2
$\begingroup$

We know every band in the band structure of solids is the result of overlaps of an orbital type. My question is that when there is not any overlap between a type of orbitals(which may be the lowerest energy subshells such as 1s), how the eigenstates corresponding to these orbitals appear in band structure? I don't know there is any real example of this situation. I just want to know what will be the result if we apply this assumption to for example DFT-based simulators.

$\endgroup$
2
$\begingroup$

If orbitals are not interacting then the energy band will look like a line in the band structure, as exemplified by the following diagram: enter image description here

I was not able to find any journal published examples, but this tutorial on electronic-structure calculations with a DFT solver shows how for the non-interacting low free energy electrons of silver, bands look like straight lines:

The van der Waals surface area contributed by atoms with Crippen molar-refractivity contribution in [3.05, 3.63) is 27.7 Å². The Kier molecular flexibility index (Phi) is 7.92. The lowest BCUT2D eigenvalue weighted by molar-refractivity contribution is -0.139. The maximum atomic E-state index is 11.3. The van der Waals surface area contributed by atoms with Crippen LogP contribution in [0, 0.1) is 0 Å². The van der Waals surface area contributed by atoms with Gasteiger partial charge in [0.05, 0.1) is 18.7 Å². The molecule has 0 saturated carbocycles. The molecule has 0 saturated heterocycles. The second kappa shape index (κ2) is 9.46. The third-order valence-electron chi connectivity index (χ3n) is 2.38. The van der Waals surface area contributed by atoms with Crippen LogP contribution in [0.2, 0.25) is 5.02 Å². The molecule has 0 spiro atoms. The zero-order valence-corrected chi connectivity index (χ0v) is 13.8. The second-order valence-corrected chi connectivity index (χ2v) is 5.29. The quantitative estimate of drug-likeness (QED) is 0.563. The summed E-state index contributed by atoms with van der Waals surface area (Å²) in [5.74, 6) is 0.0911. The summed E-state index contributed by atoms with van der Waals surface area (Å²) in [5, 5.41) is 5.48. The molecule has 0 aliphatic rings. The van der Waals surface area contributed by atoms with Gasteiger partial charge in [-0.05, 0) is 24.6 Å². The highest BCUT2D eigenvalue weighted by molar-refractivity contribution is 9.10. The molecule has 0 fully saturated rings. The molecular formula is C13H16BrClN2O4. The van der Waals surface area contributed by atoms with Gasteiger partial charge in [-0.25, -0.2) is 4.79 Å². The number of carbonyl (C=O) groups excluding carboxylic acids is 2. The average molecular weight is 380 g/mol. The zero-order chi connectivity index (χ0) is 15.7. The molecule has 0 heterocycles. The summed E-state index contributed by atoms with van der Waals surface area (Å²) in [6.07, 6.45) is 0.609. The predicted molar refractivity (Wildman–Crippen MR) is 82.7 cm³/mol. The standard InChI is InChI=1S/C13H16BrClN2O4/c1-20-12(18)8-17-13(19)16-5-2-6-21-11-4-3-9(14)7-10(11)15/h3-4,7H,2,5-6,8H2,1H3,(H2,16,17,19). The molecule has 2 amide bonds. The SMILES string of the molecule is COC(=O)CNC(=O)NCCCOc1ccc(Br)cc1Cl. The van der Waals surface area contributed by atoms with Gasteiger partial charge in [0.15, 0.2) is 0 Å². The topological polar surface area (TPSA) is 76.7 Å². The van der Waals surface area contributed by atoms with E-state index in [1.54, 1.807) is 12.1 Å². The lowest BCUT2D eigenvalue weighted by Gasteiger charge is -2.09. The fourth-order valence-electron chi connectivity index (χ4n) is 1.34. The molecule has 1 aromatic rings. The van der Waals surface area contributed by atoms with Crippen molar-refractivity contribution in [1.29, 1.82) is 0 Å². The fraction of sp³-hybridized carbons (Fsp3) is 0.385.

enter image description here

$\endgroup$
0
$\begingroup$

If there is no hamiltonian matrix element between such orbitals then the bandwidth vanishes.

$\endgroup$
  • $\begingroup$ So, these states don't appear in the output. Is there any real example of it? $\endgroup$ – ali kefayati Oct 14 '18 at 19:30
  • $\begingroup$ These bands should appear as a single line in the band structure. $\endgroup$ – my2cts Oct 14 '18 at 20:58
  • $\begingroup$ So, the related band is a vertical line. Is it true? $\endgroup$ – ali kefayati Oct 14 '18 at 21:02
  • $\begingroup$ It is independent of momentum. If momentum is on your y-axis then yes. $\endgroup$ – my2cts Oct 14 '18 at 21:05

Your Answer

By clicking “Post Your Answer”, you agree to our terms of service, privacy policy and cookie policy

Not the answer you're looking for? Browse other questions tagged or ask your own question.